Westchester Town Center BID Pushes for No Vending Zone
Street  VendorLast year, the Los Angeles City Council approved a Sidewalk Vending Program that allows sidewalk vendors throughout the city. While sidewalk vending makes sense in some locations, the Westchester Town Center BID is adamantly opposed to sidewalk vending in the airport area for a variety of reasons.

"Thousands of drivers and visitors move through the airport area every day, about 84 million per year" said BID Executive Director Don Duckworth, who added that the BID is hoping to establish a No Vending Zone throughout the area.

Support and approval of the LAX No Vending Zone would avoid exacerbating traffic congestion and decrease the risk of accidents for vehicular, bicycle, and pedestrian travelers attributed to both an increase in traffic and distracted driving. Among the issues are the facts that:

  • The increased likelihood of vehicles stopping and/ or double parking to patronize a street vendor, exposes dangerous road conditions and the increased potential for accidents,
  • The addition of street vending along major airport-area corridors will negatively contribute to a population already plagued with distracted driving,
  • Allowing street vending along these major corridors introduces a temptation for drivers to stop abruptly or attempt unsafe maneuvers to patronize a street vendor, who unlike existing businesses in the area, cannot be easily identified and held accountable,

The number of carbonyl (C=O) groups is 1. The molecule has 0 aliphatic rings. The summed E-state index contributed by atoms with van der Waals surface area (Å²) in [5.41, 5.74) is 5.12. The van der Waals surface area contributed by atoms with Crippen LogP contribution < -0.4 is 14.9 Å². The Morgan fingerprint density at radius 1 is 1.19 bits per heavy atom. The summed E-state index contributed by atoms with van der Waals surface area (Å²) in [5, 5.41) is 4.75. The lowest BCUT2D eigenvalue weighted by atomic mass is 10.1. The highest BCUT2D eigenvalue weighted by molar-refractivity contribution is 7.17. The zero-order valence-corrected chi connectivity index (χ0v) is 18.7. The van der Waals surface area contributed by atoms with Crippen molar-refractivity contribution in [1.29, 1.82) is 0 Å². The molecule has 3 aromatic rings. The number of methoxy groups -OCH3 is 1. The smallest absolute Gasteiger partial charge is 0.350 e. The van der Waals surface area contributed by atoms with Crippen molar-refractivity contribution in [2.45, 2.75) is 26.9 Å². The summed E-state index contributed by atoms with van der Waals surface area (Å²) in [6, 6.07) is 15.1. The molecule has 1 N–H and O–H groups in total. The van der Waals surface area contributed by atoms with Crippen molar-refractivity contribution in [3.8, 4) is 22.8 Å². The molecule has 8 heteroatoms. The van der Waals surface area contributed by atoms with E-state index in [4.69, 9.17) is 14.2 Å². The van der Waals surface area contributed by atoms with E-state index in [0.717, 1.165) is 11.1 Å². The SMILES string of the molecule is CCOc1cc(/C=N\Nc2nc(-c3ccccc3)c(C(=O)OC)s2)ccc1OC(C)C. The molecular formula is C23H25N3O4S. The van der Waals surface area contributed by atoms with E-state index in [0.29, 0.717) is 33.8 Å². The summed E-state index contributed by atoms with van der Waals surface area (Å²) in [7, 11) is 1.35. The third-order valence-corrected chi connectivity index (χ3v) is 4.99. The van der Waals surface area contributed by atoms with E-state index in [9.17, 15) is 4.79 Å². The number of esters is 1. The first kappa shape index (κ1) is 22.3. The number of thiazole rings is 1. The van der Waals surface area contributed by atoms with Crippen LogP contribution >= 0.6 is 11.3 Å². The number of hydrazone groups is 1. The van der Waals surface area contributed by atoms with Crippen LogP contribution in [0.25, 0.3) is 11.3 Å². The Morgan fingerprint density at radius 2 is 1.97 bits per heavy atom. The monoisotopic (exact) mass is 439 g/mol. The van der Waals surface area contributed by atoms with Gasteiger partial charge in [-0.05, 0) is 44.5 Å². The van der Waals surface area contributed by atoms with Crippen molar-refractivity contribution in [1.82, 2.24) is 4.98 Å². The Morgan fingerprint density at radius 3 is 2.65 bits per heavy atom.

• Response times to calls for service are a continuing concern for law enforcement, fire personnel, and the public. The increased traffic congestion associated with street vending along these major thoroughfares, creates significant concerns due to distractions or unsafe driving, that could further delay the arrival of first responders,
  • Allowing street vending along these densely populated streets creates increased danger to pedestrians, who are already at a high risk in Los Angeles. Concerns arise if street vending is allowed because of the temptation for vendors or customers to enter into traffic.
An LAX No Vending Zone would also assist as an anti-terrorism mitigation measure and will serve to foster as an additional piece of security for the 84 million passengers who journey through LAX. Based on a report authored by security consultant Nicole Mehringer, eliminating street vending in the LAX Zone would help prevent the ease in which potential terrorists can disguise themselves as legitimate street vendors.

Duckworth said the BID will continue to pursue a No Vending Zone, bringing in a variety of local organizations to join a coalition to push the issue at City Hall.


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